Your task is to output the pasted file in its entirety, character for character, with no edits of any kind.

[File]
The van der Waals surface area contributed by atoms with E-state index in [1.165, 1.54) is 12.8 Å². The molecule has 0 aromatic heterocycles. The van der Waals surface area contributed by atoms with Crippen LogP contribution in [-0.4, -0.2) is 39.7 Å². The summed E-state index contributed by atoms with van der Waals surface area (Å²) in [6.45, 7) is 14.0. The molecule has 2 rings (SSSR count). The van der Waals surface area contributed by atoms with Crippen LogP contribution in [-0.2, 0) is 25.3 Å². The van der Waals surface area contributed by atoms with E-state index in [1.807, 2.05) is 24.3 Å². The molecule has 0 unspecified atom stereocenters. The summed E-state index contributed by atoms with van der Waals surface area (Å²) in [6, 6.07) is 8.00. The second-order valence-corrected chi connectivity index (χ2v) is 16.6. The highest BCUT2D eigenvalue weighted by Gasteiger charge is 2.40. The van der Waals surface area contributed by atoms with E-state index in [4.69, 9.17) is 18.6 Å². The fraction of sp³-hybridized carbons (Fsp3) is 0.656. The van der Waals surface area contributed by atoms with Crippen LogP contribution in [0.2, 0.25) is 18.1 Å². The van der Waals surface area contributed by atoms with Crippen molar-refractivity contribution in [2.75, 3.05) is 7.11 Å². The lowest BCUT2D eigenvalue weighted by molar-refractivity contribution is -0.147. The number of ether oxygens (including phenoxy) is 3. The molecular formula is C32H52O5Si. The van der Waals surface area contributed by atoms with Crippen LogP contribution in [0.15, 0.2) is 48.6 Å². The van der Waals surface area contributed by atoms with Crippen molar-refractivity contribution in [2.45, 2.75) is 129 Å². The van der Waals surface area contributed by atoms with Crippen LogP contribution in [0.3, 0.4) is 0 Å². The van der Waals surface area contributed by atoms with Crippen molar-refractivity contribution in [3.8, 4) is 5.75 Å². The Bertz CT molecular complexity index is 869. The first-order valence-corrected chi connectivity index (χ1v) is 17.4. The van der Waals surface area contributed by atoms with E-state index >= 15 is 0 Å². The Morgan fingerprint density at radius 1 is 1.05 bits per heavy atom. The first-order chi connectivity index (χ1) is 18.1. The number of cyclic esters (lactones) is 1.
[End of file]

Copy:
The van der Waals surface area contributed by atoms with E-state index in [1.165, 1.54) is 12.8 Å². The molecule has 0 aromatic heterocycles. The van der Waals surface area contributed by atoms with Crippen LogP contribution in [-0.4, -0.2) is 39.7 Å². The summed E-state index contributed by atoms with van der Waals surface area (Å²) in [6.45, 7) is 14.0. The molecule has 2 rings (SSSR count). The van der Waals surface area contributed by atoms with Crippen LogP contribution in [-0.2, 0) is 25.3 Å². The van der Waals surface area contributed by atoms with E-state index in [1.807, 2.05) is 24.3 Å². The molecule has 0 unspecified atom stereocenters. The summed E-state index contributed by atoms with van der Waals surface area (Å²) in [6, 6.07) is 8.00. The second-order valence-corrected chi connectivity index (χ2v) is 16.6. The highest BCUT2D eigenvalue weighted by Gasteiger charge is 2.40. The van der Waals surface area contributed by atoms with E-state index in [4.69, 9.17) is 18.6 Å². The fraction of sp³-hybridized carbons (Fsp3) is 0.656. The van der Waals surface area contributed by atoms with Crippen LogP contribution in [0.2, 0.25) is 18.1 Å². The van der Waals surface area contributed by atoms with Crippen molar-refractivity contribution in [2.75, 3.05) is 7.11 Å². The lowest BCUT2D eigenvalue weighted by molar-refractivity contribution is -0.147. The number of ether oxygens (including phenoxy) is 3. The molecular formula is C32H52O5Si. The van der Waals surface area contributed by atoms with Crippen LogP contribution in [0.15, 0.2) is 48.6 Å². The van der Waals surface area contributed by atoms with Crippen molar-refractivity contribution in [2.45, 2.75) is 129 Å². The van der Waals surface area contributed by atoms with Crippen LogP contribution in [0.3, 0.4) is 0 Å². The van der Waals surface area contributed by atoms with Crippen molar-refractivity contribution in [3.8, 4) is 5.75 Å². The Bertz CT molecular complexity index is 869. The first-order valence-corrected chi connectivity index (χ1v) is 17.4. The van der Waals surface area contributed by atoms with E-state index >= 15 is 0 Å². The Morgan fingerprint density at radius 1 is 1.05 bits per heavy atom. The first-order chi connectivity index (χ1) is 18.1. The number of cyclic esters (lactones) is 1.